Etymologicum Genuinum

The Etymologicum Genuinum (standard abbreviation E Gen) is the conventional modern title given to a lexical encyclopedia compiled at Constantinople in the mid-ninth century. The anonymous compiler drew on the works of numerous earlier lexicographers and scholiasts, both ancient and recent, including Aelius Herodianus, Georgius Choeroboscus, Saint Methodius, Orion of Thebes, Oros of Alexandria and Theognostus the Grammarian.[1] The Etymologicum Genuinum was possibly a product of the intellectual circle around Photius. It was an important source for the subsequent Byzantine lexicographical tradition, including the Etymologicum Magnum, Etymologicum Gudianum and Etymologicum Symeonis.[2]

Modern scholarship discovered the Etymologicum Genuinum only in the nineteenth century. It is preserved in two tenth-century manuscripts, Codex Vaticanus Graecus 1818 (= A) and Codex Laurentianus Sancti Marci 304 (= B; AD 994). Neither contains the earliest recension nor the complete text, but rather two different abridgements. The manuscript evidence and citations in later works suggest that the original title was simply τὸ Ἐτυμολογικόν and later τὸ μέγα Ἐτυμολογικόν. Its modern name was coined in 1897 by Richard Reitzenstein, who was the first to edit a sample section.[3] The Etymologicum Genuinum remains for the most part unpublished except for specimen glosses.[4] Two editions are in long-term preparation, one begun by Ada Adler and continued by Klaus Alpers,[5] the other by François Lasserre and Nikolaos Livadaras.[6] The latter edition is published under the title Etymologicum Magnum Genuinum, but this designation is not widely used and is a potential source of confusion with the twelfth-century lexical compendium conventionally titled the Etymologicum Magnum.[7]


  1. ^ Reitzenstein (1897) 1-69; Alpers (1969) 3-24; Alpers (1989)
  2. ^ Berger (1972); Rance (2007) 201-206
  3. ^ Reitzenstein (1897) 11-44
  4. ^ Colonna (1967); Alpers (1969); Berger (1972)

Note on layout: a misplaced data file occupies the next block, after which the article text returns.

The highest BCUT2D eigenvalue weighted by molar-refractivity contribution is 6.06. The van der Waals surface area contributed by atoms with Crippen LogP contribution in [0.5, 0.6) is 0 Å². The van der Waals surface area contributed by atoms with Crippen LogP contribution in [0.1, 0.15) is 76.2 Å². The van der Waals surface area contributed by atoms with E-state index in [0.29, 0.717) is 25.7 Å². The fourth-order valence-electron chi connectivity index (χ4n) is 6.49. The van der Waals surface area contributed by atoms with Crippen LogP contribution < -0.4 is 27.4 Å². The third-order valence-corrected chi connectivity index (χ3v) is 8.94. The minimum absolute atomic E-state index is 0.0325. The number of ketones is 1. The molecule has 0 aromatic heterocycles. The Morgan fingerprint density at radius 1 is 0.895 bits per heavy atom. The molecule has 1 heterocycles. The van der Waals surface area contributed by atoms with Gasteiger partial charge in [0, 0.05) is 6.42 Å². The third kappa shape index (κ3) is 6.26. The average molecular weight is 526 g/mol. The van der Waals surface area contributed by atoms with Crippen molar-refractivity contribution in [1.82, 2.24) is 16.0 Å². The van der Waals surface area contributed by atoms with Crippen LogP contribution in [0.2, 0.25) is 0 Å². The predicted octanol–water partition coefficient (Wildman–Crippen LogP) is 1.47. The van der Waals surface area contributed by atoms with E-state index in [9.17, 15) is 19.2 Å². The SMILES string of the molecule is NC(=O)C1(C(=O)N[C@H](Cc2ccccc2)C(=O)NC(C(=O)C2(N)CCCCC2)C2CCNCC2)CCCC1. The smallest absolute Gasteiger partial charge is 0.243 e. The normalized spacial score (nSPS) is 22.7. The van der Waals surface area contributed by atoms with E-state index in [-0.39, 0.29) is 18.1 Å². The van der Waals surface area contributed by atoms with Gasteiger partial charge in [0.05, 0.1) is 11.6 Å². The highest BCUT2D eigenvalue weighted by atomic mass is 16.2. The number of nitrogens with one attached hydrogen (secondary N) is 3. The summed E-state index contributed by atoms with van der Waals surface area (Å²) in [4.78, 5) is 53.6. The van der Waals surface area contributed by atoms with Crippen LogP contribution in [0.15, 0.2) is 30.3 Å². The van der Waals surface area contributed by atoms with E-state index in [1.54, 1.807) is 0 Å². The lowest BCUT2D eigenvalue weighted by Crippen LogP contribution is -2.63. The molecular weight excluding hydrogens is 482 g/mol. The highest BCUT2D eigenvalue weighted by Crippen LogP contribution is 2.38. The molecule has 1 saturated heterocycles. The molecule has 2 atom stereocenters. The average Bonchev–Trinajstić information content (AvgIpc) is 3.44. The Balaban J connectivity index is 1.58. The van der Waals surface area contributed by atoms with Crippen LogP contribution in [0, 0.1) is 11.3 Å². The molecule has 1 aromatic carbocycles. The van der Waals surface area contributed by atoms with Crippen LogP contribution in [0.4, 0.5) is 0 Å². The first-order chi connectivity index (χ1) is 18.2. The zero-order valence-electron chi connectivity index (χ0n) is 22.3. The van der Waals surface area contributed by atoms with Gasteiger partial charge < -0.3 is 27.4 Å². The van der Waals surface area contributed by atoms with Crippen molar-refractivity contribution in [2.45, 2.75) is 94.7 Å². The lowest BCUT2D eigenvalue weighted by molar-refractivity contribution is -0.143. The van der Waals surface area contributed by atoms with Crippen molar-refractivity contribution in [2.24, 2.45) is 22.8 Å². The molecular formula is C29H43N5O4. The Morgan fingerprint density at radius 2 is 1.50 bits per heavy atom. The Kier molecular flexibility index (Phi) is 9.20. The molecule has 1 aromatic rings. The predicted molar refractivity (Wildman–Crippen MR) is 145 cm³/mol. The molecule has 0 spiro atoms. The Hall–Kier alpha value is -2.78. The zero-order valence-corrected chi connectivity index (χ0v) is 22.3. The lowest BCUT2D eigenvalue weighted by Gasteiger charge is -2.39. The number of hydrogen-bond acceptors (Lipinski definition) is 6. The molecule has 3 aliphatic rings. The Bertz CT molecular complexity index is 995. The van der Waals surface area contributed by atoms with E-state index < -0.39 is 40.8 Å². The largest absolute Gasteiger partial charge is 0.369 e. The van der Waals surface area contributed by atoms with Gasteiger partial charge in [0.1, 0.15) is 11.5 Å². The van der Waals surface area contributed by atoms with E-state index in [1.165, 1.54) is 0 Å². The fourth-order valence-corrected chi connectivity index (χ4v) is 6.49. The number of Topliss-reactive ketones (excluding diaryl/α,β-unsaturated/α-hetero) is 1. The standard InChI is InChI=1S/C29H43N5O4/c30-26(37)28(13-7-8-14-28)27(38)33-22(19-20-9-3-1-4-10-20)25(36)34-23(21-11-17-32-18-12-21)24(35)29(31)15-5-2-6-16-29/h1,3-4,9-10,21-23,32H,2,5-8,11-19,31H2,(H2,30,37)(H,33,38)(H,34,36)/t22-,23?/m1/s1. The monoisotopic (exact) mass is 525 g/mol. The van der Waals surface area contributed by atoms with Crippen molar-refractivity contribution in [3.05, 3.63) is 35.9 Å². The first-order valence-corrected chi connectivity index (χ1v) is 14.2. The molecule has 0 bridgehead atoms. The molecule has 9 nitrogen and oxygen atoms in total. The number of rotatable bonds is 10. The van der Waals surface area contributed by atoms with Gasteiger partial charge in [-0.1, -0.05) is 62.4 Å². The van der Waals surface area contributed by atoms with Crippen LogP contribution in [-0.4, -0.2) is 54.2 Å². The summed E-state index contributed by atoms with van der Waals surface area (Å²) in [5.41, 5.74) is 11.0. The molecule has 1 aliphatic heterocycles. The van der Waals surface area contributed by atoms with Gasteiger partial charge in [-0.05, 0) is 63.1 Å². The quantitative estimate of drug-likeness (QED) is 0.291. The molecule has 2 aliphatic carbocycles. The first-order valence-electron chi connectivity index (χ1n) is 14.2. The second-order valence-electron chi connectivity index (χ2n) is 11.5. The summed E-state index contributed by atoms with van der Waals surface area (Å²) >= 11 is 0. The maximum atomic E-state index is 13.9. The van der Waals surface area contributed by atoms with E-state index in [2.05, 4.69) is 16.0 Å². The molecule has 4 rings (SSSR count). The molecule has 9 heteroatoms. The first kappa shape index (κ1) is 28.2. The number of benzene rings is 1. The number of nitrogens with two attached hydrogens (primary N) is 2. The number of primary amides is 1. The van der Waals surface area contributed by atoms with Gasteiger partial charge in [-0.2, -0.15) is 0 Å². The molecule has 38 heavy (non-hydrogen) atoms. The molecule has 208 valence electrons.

5. ^ Alpers (1969)
  6. ^ Lasserre and Livadaras (1976- )
  7. ^ E. Duke, Review of Lasserre and Livadaras (1976), The Classical Review (N.S.) 28 (1978) 295-297


Partial editions
  • K. Alpers (1969), Bericht über Stand und Methode der Ausgabe des Etymologicum Genuinum (mit einer Ausgabe des Buchstaben Λ) ([Det Kongelige Danske Videnskabernes Selskab Historisk-filosofiske Meddelelser 44.3] Copenhagen).
  • G. Berger (ed.) (1972), Etymologicum genuinum et Etymologicum Symeonis (Β) ([Beiträge zur klassischen Philologie, Hft 45] Meisenheim am Glan). ISBN 3-445-00974-0
  • A. Colonna (ed.) (1967), Etymologicum genuinum, littera Λ ([Quaderni Athena 4] Rome).
  • F. Lasserre and N. Livadaras (eds.) (1976- ), Etymologicum Magnum Genuinum, Symeonis Etymologicum una cum Magna Grammatica, Etymologicum Magnum Auctum, vol. 1 (Rome 1976); 2 (Athens 1992).
  • C. Calame (1970), "Etymologicum genuinum. Les citations de poètes lyriques" (Roma, Ateneo, 1970).
  • K. Alpers (1989), ‘Eine byzantinische Enzyklopädie des 9. Jahrhunderts. Zu Hintergrund, Entstehung und Geschichte des griechischen Etymologikons in Konstantinopel und im italogriechischen Bereich’ in G. Cavallo, G. de Gregorio and M. Maniaci (eds.), Scritture, Libri e Testi nelle aree provinciali di Bisanzio (Atti del seminario di Erice, 18-25 settembre 1988) (Spoleto) 1:235-69
  • K. Alpers (1990), ‘Griechische Lexicographie in Antike und Mittelalter. Dargestellt an ausgewählten Beispielen’ in H.-A. Koch and A. Krup-Eber (eds.), Welt der Information. Wissen und Wissensvermittlung in Geschichte und Gegenwart (Stuttgart) 14–38.
  • K. Alpers (2001), ‘Lexicographie (B.I-III)’ in G. Üding and W. Jens (eds.), Historisches Wörterbuch der Rhetorik 2 (Tübingen) 194–210.
  • L.W. Daly (1967), Contributions to a History of Alphabetization in Antiquity and the Middle Ages ([Collection Latomus] Brussels).
  • P. Rance, (2007), ‘The Etymologicum Magnum and the “Fragment of Urbicius”’, Greek, Roman and Byzantine Studies 47:193-224 :
  • R. Reitzenstein (1897), Geschichte der griechischen Etymologika: ein Beitrag zur Geschichte der Philologie in Alexandria und Byzanz (Leipzig; repr. Amsterdam 1964).